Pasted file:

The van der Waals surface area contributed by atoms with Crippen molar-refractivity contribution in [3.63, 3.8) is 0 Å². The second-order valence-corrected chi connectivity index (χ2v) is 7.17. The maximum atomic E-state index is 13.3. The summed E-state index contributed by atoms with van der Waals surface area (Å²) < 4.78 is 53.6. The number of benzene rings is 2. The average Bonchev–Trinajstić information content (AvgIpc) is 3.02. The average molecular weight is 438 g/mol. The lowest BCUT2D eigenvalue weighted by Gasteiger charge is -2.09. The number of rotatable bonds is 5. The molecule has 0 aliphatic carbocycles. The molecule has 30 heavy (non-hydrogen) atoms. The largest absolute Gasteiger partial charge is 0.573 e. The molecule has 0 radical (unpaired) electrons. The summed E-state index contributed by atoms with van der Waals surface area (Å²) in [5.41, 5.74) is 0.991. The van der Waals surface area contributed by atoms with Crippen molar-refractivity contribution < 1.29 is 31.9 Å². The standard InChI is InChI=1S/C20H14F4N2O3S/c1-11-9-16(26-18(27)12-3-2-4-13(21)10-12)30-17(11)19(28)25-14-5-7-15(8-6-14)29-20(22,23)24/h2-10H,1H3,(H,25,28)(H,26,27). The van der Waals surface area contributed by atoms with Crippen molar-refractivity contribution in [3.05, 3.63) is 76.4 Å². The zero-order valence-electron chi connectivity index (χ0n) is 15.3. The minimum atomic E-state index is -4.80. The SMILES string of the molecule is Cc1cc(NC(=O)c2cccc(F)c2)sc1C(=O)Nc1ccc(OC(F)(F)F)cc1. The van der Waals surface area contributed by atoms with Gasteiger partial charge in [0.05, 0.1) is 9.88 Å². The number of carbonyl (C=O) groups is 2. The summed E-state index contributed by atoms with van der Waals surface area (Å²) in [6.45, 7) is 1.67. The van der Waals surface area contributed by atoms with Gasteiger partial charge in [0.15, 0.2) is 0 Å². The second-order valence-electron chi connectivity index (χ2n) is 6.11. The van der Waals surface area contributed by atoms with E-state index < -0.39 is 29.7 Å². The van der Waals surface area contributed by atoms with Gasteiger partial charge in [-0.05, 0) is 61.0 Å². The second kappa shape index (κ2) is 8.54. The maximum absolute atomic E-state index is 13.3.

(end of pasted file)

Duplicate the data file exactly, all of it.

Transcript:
The van der Waals surface area contributed by atoms with Crippen molar-refractivity contribution in [3.63, 3.8) is 0 Å². The second-order valence-corrected chi connectivity index (χ2v) is 7.17. The maximum atomic E-state index is 13.3. The summed E-state index contributed by atoms with van der Waals surface area (Å²) < 4.78 is 53.6. The number of benzene rings is 2. The average Bonchev–Trinajstić information content (AvgIpc) is 3.02. The average molecular weight is 438 g/mol. The lowest BCUT2D eigenvalue weighted by Gasteiger charge is -2.09. The number of rotatable bonds is 5. The molecule has 0 aliphatic carbocycles. The molecule has 30 heavy (non-hydrogen) atoms. The largest absolute Gasteiger partial charge is 0.573 e. The molecule has 0 radical (unpaired) electrons. The summed E-state index contributed by atoms with van der Waals surface area (Å²) in [5.41, 5.74) is 0.991. The van der Waals surface area contributed by atoms with Crippen molar-refractivity contribution < 1.29 is 31.9 Å². The standard InChI is InChI=1S/C20H14F4N2O3S/c1-11-9-16(26-18(27)12-3-2-4-13(21)10-12)30-17(11)19(28)25-14-5-7-15(8-6-14)29-20(22,23)24/h2-10H,1H3,(H,25,28)(H,26,27). The van der Waals surface area contributed by atoms with Crippen molar-refractivity contribution in [3.05, 3.63) is 76.4 Å². The zero-order valence-electron chi connectivity index (χ0n) is 15.3. The minimum atomic E-state index is -4.80. The SMILES string of the molecule is Cc1cc(NC(=O)c2cccc(F)c2)sc1C(=O)Nc1ccc(OC(F)(F)F)cc1. The van der Waals surface area contributed by atoms with Gasteiger partial charge in [0.05, 0.1) is 9.88 Å². The number of carbonyl (C=O) groups is 2. The summed E-state index contributed by atoms with van der Waals surface area (Å²) in [6.45, 7) is 1.67. The van der Waals surface area contributed by atoms with Gasteiger partial charge in [0.15, 0.2) is 0 Å². The second-order valence-electron chi connectivity index (χ2n) is 6.11. The van der Waals surface area contributed by atoms with E-state index < -0.39 is 29.7 Å². The van der Waals surface area contributed by atoms with Gasteiger partial charge in [-0.05, 0) is 61.0 Å². The second kappa shape index (κ2) is 8.54. The maximum absolute atomic E-state index is 13.3.